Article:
For many, when asked to describe a sex worker, a woman is usually the image that comes to mind.
Though it’s true the sex worker space has largely been dominated by women for many years, the idea of male sex workers has recently seen a shift in the mainstream, with many people acknowledging the existence of male sex workers.
Research in recent years has also worked to dismantle public perception regarding male sex workers.
According to a BMC public health paper, ‘A new public health context to understand male sex work’ on male sex work, the idea of the male sex worker is not a new phenomenon and can actually be traced back to ancient Greece times.
- Male sex workers in the UK
- Male sex workers worldwide
- Common MSW assumptions
- Male sex work findings
- Potential dangers
- Charities specialising in male sex work
In the UK, the number of men selling sex is becoming increasingly commonplace, with many providing sex services for a range of clients, which include female clients, male clients, and couples.
Male sex workers in the UK
What may surprise some people is that the UK has such a high number of male escorts operating, with the country ranking fifth in the world in terms of volume of male sex workers.
It is suggested that around 80,000 of the 100,000 sex workers in the UK are women. This mean that there are approximately 20,000 male sex workers operating throughout the UK.
Male sex workers worldwide
When it comes to worldwide figures, it’s claimed that there are roughly 42 million sex workers.
A closer look at the figures shows that around 20% of those who identify as a sex worker are men. This means approximately eight million male sex workers operate worldwide.
This growth in the number of men entering the male sex work sphere was looked at in a study, ‘Me, Us and Male Escorting’ by professors Victor Minichiello and John Scott, who compiled an online survey looking at online profiles of male escorts worldwide.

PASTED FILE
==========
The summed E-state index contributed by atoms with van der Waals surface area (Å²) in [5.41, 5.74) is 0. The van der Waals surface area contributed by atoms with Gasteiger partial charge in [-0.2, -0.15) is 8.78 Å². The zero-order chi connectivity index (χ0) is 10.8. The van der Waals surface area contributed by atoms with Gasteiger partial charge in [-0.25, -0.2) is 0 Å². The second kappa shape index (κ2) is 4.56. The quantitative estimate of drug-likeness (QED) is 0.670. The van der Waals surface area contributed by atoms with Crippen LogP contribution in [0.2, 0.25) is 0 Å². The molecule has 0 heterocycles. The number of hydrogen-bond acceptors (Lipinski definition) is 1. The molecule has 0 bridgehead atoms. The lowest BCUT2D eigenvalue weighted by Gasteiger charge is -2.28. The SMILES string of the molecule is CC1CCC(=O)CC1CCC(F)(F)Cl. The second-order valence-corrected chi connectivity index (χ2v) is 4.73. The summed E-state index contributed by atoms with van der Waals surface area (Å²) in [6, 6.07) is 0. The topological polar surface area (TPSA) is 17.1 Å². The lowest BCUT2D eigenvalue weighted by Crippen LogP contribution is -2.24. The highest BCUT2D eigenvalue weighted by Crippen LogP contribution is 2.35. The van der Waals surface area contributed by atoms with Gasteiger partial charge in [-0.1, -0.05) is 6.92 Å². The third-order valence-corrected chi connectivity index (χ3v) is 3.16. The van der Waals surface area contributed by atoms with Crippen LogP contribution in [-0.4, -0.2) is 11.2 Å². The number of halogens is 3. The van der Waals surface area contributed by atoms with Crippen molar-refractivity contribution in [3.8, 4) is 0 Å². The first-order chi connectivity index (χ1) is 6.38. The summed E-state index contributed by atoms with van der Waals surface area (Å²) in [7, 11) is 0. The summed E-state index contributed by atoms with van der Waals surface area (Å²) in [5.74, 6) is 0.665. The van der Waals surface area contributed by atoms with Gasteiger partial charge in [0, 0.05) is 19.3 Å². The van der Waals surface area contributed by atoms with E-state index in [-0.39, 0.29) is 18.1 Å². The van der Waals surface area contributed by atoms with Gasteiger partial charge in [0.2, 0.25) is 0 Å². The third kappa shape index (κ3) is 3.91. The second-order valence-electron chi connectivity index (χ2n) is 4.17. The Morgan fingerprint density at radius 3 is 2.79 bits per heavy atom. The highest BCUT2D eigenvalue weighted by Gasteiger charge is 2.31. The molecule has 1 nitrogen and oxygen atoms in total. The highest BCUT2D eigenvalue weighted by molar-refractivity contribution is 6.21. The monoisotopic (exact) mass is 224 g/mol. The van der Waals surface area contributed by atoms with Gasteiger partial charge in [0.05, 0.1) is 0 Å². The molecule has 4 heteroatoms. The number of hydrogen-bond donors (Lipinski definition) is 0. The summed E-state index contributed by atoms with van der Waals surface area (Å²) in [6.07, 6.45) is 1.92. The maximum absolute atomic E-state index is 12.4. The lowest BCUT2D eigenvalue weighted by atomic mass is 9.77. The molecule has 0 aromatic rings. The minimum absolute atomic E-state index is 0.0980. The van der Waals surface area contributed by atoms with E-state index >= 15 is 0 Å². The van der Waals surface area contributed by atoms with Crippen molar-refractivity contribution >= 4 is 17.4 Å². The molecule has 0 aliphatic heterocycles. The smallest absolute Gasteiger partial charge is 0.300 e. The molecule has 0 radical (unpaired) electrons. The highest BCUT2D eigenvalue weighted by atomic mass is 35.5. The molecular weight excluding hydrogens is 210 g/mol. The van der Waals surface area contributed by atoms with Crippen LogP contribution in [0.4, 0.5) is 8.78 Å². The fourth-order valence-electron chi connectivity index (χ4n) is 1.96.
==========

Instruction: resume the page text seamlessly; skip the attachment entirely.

According to the findings, the top five countries with the most male escort profiles (in total 93% of online male escort profiles) were:
Common MSW assumptions
For many people still unsure about what being a male sex worker involves, there are a number of common myths and incorrect assumptions.
The most common belief assumed is the sexual identity of male sex workers – namely that most male sex workers are gay and have a cliental that are predominately men. However, Minichiello’s and Scott’s male escort research proved that this is not the case.
Although their findings found that male escort profiles catering to male clients was the majority, they also found that clientele by gender varied, with some sites seeing male escort profiles only catering to female clients (while others offered services for couples of the opposite sex).
This perception may result from the idea that some male sex workers sleep with other men.
Male sex work findings
Just like female sex workers, male sex workers in the industry are multifaceted. Some men work as sex workers full-time and treat it as their primary income.
Others see clients several times a month, working part-time as a sex worker, while earning a wage in a full-time job elsewhere. Each case is different.
Research on male sex workers did find that they were likely to be more forthcoming when initiating contact online with clients, than female sex workers.
Male sex workers are also more likely to work as a private escort.
This is a contrast to female sex workers, where despite the fact that sex workers seen banding together as a group is illegal, reports have shown that many female sex workers prefer to work in managed groups, primarily for safety and solidarity
As with female sex workers, male sex workers also need to take precautions to avoid dangerous situations, whilst ensuring their safety is a number one priority.
From being duped into meeting with someone who isn’t the person they initially thought, receiving verbal abuse on the job, to physical and sexual assault, male sex workers can too face harm, discrimination, and, indeed danger as women working in this industry.
Worryingly, a sex work report, Beyond the Gaze, revealed that male sex workers are the group most unlikely to report a crime to the police, with 70% admitting to not reporting an incident to law enforcement.
Charities specialising in male sex work
There are charities that are dedicated to supporting male sex workers.
Survivors Manchester has an informative and beneficial website that encourages all male sex workers to get involved for essential support. By creating a warm, friendly, but ultimately safe space, the organisation aims to empower men to enable them to make positive life choices.
The Men’s Room is a charity which works to provide support and guidance to men working in the sex industry. Their mission, to help men through the many challenges they have to face in their lives.
National Ugly Mugs, otherwise known as NUM, strives to make sex workers, both male, and females, safer by providing free incident reports and warnings via an app about potentially dangerous individuals.